- A new analysis by Frost & Sullivan believes perovskite solar cells as having potential to revolutionize solar sector
- It counts higher operational output and efficiency along with low manufacturing costs for calling it a disruptive technology in this space
- Industry players should look at forming alliances with research bodies and also interoperate with stakeholders to facilitate open access to consumers
Global business consulting firm Frost & Sullivan believes perovskite solar cells are set to revolutionize the solar sector thanks to their low manufacturing costs and higher operational output and efficiency. This technology enables further applicability and sustainability of solar cells, according to the report.
Its analysis titled Emerging Innovations Driving Efficiency Enhancements in Perovskite Solar Cells calls perovskites based 3rd generation solar cell technologies as a disruptive technology faring better than 1st and 2nd generation solar cells that are mainly based on silicon.
Pointing at the significant progress in operational power conversion efficiency of perovskite solar cells ‘from 3% in 2006 to more than 25% in 2020’, the report sees immense growth opportunity for this technology, coupled with the fact that governments across the globe are now increasingly aiming to lower their emissions by 2030.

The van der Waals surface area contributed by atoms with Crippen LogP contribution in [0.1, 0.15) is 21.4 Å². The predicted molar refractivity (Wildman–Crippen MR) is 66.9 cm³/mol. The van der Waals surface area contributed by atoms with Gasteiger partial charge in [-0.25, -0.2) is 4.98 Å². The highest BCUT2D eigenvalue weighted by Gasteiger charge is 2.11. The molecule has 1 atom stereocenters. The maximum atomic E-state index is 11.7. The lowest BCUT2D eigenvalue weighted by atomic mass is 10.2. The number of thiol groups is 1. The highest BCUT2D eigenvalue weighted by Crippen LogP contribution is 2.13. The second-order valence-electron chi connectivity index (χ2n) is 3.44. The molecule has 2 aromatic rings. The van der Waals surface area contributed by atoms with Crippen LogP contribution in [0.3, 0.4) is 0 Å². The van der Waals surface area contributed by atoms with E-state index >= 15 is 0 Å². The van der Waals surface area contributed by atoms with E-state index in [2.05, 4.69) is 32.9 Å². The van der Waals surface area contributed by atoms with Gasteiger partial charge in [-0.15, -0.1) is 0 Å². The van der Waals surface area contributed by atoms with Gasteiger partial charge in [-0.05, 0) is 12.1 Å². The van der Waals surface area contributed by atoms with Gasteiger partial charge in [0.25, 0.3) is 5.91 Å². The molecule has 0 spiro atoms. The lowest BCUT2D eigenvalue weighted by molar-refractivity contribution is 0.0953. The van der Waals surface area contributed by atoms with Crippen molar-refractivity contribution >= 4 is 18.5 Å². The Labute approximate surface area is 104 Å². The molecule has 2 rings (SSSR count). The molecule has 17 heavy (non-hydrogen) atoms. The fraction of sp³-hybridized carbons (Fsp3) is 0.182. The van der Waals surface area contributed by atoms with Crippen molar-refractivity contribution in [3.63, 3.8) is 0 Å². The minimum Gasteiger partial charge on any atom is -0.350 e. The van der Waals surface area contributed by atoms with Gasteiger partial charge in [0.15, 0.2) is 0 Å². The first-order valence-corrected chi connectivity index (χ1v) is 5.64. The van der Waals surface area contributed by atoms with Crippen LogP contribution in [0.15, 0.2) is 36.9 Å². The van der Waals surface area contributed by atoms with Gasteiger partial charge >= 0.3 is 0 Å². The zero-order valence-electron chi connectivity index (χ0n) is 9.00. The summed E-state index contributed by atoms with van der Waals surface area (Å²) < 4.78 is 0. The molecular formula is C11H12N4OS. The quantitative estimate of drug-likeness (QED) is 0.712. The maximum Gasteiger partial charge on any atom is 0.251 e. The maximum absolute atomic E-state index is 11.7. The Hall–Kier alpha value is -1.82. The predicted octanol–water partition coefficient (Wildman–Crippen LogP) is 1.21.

“Perovskites are materials demonstrating similar physical structures along with phenomenal operational specifications. Going forward, the materials can be easily synthesized, which make them a promising futuristic solar cell technology for producing efficient and low-cost photovoltaics,” said Abhigyan Tathagat, TechVision Senior Research Analyst at Frost & Sullivan.
For long term growth, the report suggests players in the space should assimilate their technical expertise with smart designing, monitoring and control companies, at the same time interoperate with installers, system integrators and utilities to facilitate open access to consumers in need of solar services and systems.
Analysts also believe companies and research consortiums should form alliances to augment and establish R&D-aided collaborations to commercially support technological developments.
Report details can be viewed on Frost & Sullivan’s website.
This week, the Ministry of Economics Germany’s state of Brandenburg announced €8.8 million ($10 million) funding amount for Oxford Photovoltaics Germany GmbH to enable it in its expansion of its operating facility where it has been producing high efficiency silicon perovskite solar cells on a pilot production line installed. The German arm of University of Oxford spin-off Oxford PV now plans to start industrial production of tandem solar cells based on silicon and perovskites in 2021 (see Brandenburg Commits €8.8 Million For Oxford PV Expansion).
Recently, the US Department of Energy invited research proposals to advance perovskite solar technologies to avail $20 million funding as it believes for perovskites to be competitive in the marketplace, its long-term durability needs to be tested and verified (see $20 Million US Govt Funding For Perovskite Solar Cell).